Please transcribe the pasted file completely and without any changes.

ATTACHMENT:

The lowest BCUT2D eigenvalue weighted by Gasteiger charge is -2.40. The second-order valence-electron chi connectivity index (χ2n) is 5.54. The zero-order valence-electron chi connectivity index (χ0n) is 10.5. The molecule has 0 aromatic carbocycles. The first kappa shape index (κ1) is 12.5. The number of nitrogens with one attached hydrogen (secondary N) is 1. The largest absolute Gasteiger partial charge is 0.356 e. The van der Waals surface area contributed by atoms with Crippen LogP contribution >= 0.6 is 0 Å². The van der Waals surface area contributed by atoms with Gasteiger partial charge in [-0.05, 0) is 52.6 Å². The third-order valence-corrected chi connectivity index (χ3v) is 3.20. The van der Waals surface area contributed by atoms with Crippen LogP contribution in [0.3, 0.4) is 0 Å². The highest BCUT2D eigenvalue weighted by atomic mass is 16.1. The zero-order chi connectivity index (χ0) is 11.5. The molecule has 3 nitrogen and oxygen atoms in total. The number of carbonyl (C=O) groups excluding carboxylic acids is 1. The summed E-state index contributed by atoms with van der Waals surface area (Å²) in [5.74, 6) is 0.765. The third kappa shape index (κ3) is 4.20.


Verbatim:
The lowest BCUT2D eigenvalue weighted by Gasteiger charge is -2.40. The second-order valence-electron chi connectivity index (χ2n) is 5.54. The zero-order valence-electron chi connectivity index (χ0n) is 10.5. The molecule has 0 aromatic carbocycles. The first kappa shape index (κ1) is 12.5. The number of nitrogens with one attached hydrogen (secondary N) is 1. The largest absolute Gasteiger partial charge is 0.356 e. The van der Waals surface area contributed by atoms with Crippen LogP contribution >= 0.6 is 0 Å². The van der Waals surface area contributed by atoms with Gasteiger partial charge in [-0.05, 0) is 52.6 Å². The third-order valence-corrected chi connectivity index (χ3v) is 3.20. The van der Waals surface area contributed by atoms with Crippen LogP contribution in [0.3, 0.4) is 0 Å². The highest BCUT2D eigenvalue weighted by atomic mass is 16.1. The zero-order chi connectivity index (χ0) is 11.5. The molecule has 3 nitrogen and oxygen atoms in total. The number of carbonyl (C=O) groups excluding carboxylic acids is 1. The summed E-state index contributed by atoms with van der Waals surface area (Å²) in [5.74, 6) is 0.765. The third kappa shape index (κ3) is 4.20.